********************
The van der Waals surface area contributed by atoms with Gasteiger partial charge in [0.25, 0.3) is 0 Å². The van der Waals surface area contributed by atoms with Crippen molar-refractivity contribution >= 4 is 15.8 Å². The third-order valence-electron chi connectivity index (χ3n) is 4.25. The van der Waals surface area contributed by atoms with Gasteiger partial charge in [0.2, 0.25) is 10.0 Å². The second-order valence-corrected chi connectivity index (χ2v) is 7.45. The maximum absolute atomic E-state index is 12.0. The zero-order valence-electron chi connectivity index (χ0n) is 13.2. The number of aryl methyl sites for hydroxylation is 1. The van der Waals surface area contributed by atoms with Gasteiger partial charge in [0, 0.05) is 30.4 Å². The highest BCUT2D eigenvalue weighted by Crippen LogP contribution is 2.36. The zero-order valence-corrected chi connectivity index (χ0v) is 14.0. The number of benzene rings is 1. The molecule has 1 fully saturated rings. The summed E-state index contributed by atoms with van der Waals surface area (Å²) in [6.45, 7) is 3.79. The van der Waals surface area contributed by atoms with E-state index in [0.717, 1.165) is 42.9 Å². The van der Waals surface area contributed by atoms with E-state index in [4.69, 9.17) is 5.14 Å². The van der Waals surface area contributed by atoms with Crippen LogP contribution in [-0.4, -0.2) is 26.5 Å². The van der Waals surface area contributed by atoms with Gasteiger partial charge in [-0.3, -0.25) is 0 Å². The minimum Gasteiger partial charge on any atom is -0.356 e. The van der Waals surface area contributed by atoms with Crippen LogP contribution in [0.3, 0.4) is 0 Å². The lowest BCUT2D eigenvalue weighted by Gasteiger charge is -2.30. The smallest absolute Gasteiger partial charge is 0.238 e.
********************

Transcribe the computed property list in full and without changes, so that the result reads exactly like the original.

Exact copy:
The van der Waals surface area contributed by atoms with Gasteiger partial charge in [0.25, 0.3) is 0 Å². The van der Waals surface area contributed by atoms with Crippen molar-refractivity contribution >= 4 is 15.8 Å². The third-order valence-electron chi connectivity index (χ3n) is 4.25. The van der Waals surface area contributed by atoms with Gasteiger partial charge in [0.2, 0.25) is 10.0 Å². The second-order valence-corrected chi connectivity index (χ2v) is 7.45. The maximum absolute atomic E-state index is 12.0. The zero-order valence-electron chi connectivity index (χ0n) is 13.2. The number of aryl methyl sites for hydroxylation is 1. The van der Waals surface area contributed by atoms with Gasteiger partial charge in [0, 0.05) is 30.4 Å². The highest BCUT2D eigenvalue weighted by Crippen LogP contribution is 2.36. The zero-order valence-corrected chi connectivity index (χ0v) is 14.0. The number of benzene rings is 1. The molecule has 1 fully saturated rings. The summed E-state index contributed by atoms with van der Waals surface area (Å²) in [6.45, 7) is 3.79. The van der Waals surface area contributed by atoms with E-state index in [0.717, 1.165) is 42.9 Å². The van der Waals surface area contributed by atoms with E-state index in [4.69, 9.17) is 5.14 Å². The van der Waals surface area contributed by atoms with Crippen LogP contribution in [-0.4, -0.2) is 26.5 Å². The van der Waals surface area contributed by atoms with Gasteiger partial charge in [-0.3, -0.25) is 0 Å². The minimum Gasteiger partial charge on any atom is -0.356 e. The van der Waals surface area contributed by atoms with Crippen LogP contribution in [0.3, 0.4) is 0 Å². The lowest BCUT2D eigenvalue weighted by Gasteiger charge is -2.30. The smallest absolute Gasteiger partial charge is 0.238 e.